queen's starfire throne coverRatings: 4.25 stars
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Length: Novel

 

The Queen’s Starfire Throne is the third book in Hailey Turner’s epic steampunk fantasy trilogy, the Infernal War Saga. The books must be read in order, and this book and review will have spoilers for earlier events in the series. If you want to get started with this fabulous trilogy, check out Jay and Kris’ spoiler-free review of the first book, The Prince’s Poisoned Vow.

The Solarian palace has been destroyed and the truth about their failure to properly secure their dead has been revealed. But even worse for Vanya than the sanctions and the upheaval of relocating is that he learned Soren had been lying about being able to wield starfire. It has caused a rift between the men and Vanya is still angry, but he also is missing Soren desperately. For his part, Soren has returned to Warden’s Island, but it is becoming clear that his time as a warden is over. Wardens can hold allegiance to no country and the truth is out that he is the missing Rourke prince. Soren wants no part of ruling, however, but he still must do his duty to support Caris in the war effort.

Eimarille Rourke has continued her relentless attempts at taking the throne of Maricol, leaving destruction in her wake. She is willing to do whatever it takes to ascend the throne, no matter how many lives are taken or risked. Eimarille seems to have the upper hand in the war, with Ashion struggling to find support from the other Maricol nations. But Caris is determined to stop her sister and bring peace back to the country. However, finding allies isn’t easy and if Ashion goes down, Caris knows the rest of Maricol is soon to follow.

The fight isn’t one that Caris can win alone. Fortunately, she may have more support than she realized. It is going to take all their combined strength to find a way to stop Eimarille’s war machine, bring peace to Maricol, and put a new queen on the throne.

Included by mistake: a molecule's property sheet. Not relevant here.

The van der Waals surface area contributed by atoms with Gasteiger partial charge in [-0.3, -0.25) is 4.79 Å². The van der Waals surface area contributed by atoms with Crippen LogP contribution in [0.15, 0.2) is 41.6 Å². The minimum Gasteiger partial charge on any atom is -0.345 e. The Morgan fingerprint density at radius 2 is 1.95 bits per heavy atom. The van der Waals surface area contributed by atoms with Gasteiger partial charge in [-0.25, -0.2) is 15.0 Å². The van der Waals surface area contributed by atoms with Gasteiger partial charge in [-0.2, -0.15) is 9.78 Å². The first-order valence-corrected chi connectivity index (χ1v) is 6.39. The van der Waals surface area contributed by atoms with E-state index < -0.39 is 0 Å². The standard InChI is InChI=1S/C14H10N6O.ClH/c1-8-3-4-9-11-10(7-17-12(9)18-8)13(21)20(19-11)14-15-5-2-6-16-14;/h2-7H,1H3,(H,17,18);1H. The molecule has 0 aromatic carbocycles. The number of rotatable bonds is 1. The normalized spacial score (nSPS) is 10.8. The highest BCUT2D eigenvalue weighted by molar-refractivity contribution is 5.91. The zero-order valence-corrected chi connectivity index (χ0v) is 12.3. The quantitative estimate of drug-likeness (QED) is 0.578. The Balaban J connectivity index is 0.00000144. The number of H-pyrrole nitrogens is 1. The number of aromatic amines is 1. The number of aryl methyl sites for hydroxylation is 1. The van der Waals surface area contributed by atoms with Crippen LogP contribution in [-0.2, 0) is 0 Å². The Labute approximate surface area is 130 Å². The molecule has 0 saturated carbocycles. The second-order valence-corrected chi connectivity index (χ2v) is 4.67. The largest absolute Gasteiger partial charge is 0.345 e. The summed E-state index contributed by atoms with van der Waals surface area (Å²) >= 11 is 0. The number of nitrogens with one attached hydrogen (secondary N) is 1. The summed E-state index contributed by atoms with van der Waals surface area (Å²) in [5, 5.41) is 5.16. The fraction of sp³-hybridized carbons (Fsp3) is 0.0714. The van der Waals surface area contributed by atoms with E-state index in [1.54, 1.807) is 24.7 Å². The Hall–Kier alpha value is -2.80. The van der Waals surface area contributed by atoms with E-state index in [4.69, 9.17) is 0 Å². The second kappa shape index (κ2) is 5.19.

Jay’s Review

I have been so eagerly awaiting this final installment in Hailey Turner’s fabulous Infernal Wars Saga. This series is just epic, combining multiple storylines, great fantasy and steampunk world building, and a complex and well developed plot. The series follows the same group of characters throughout all three books and we have a chance to really get connected to their stories over the course of the trilogy.

This one opens in the aftermath of the intense events at the end of The Emperor’s Bone Palace. The early portion of the book is mostly focused on getting us caught up with what is going on and checking in with all the characters. Turner sort of goes through folks a group at a time, which I think helps to catch readers up in a manageable way, as this is a huge cast with lots of moving parts. It does mean that it takes a while to get to some of my favorites (I’m looking at you Soren and Vanya), but I think Turner is smart to not try to dump all the information at once. That said, there is a lot of set up here for the story and I found it takes a while to really get into the meat of it all. As with the others in the series, this is a super long book (over 650 pages) and so it felt a little slow to start for me. After the intensity of book 2, I was ready to get to the action a little faster, especially as it seems a lot of the early portion is just people coming and going.

Whereas the first two books leaned a little more heavily into the fantasy/steampunk world building and some of the politics, this story is mostly focused on the war. Ashion starts off sort of isolated, finding few allies among the other countries, but that changes as Eimarille continues her path of destruction. So while we have had overlap in the various plot threads, this book really brings the storylines and the characters all together working toward the same goal. Turner is so good at choreographing huge and complex battle storylines (see the excellent Soulbound series), and that carries through here as well. In lesser hands, things could have felt confusing or jumbled, but I was able to easily follow along with everything that was happening. There are some intense moments, some devastating losses (and some that made me cheer), and it all comes together in the end really well. We get an epilogue of sorts that fills us in on the lives of the characters and I’ll admit to choking up a bit. The story has a great resolution and it all ties up nicely. That said, I do think the pacing sometimes slows and there are places where the long story could be tightened up.